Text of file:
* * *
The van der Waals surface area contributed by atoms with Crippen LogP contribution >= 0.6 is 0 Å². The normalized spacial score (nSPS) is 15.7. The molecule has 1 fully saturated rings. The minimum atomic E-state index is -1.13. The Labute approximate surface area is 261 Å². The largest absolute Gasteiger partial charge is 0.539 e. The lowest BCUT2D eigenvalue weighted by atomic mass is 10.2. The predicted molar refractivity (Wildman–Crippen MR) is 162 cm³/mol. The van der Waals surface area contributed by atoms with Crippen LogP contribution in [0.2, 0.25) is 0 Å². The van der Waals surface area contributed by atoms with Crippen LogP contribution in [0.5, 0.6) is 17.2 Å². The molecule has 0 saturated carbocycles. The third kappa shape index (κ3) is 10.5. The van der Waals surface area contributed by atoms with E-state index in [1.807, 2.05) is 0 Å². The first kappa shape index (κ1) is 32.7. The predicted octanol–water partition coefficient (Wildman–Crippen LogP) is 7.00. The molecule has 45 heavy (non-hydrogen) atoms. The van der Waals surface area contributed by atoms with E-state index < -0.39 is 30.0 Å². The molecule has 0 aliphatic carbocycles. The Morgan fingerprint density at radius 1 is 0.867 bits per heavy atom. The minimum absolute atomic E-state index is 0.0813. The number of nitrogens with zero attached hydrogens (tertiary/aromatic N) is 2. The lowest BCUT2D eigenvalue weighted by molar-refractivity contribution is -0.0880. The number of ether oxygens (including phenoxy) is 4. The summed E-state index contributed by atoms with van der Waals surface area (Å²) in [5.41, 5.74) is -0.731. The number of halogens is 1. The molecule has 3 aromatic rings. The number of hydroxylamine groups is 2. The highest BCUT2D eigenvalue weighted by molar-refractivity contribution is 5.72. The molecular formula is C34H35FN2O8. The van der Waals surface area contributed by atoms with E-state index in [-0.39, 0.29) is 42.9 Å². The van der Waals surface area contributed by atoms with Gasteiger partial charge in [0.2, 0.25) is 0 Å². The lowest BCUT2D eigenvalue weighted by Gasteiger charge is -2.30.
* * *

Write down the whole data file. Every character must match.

The van der Waals surface area contributed by atoms with Crippen LogP contribution >= 0.6 is 0 Å². The normalized spacial score (nSPS) is 15.7. The molecule has 1 fully saturated rings. The minimum atomic E-state index is -1.13. The Labute approximate surface area is 261 Å². The largest absolute Gasteiger partial charge is 0.539 e. The lowest BCUT2D eigenvalue weighted by atomic mass is 10.2. The predicted molar refractivity (Wildman–Crippen MR) is 162 cm³/mol. The van der Waals surface area contributed by atoms with Crippen LogP contribution in [0.2, 0.25) is 0 Å². The van der Waals surface area contributed by atoms with Crippen LogP contribution in [0.5, 0.6) is 17.2 Å². The molecule has 0 saturated carbocycles. The third kappa shape index (κ3) is 10.5. The van der Waals surface area contributed by atoms with E-state index in [1.807, 2.05) is 0 Å². The first kappa shape index (κ1) is 32.7. The predicted octanol–water partition coefficient (Wildman–Crippen LogP) is 7.00. The molecule has 45 heavy (non-hydrogen) atoms. The van der Waals surface area contributed by atoms with E-state index < -0.39 is 30.0 Å². The molecule has 0 aliphatic carbocycles. The Morgan fingerprint density at radius 1 is 0.867 bits per heavy atom. The minimum absolute atomic E-state index is 0.0813. The number of nitrogens with zero attached hydrogens (tertiary/aromatic N) is 2. The lowest BCUT2D eigenvalue weighted by molar-refractivity contribution is -0.0880. The number of ether oxygens (including phenoxy) is 4. The summed E-state index contributed by atoms with van der Waals surface area (Å²) in [5.41, 5.74) is -0.731. The number of halogens is 1. The molecule has 3 aromatic rings. The number of hydroxylamine groups is 2. The highest BCUT2D eigenvalue weighted by molar-refractivity contribution is 5.72. The molecular formula is C34H35FN2O8. The van der Waals surface area contributed by atoms with E-state index in [-0.39, 0.29) is 42.9 Å². The van der Waals surface area contributed by atoms with Gasteiger partial charge in [0.2, 0.25) is 0 Å². The lowest BCUT2D eigenvalue weighted by Gasteiger charge is -2.30.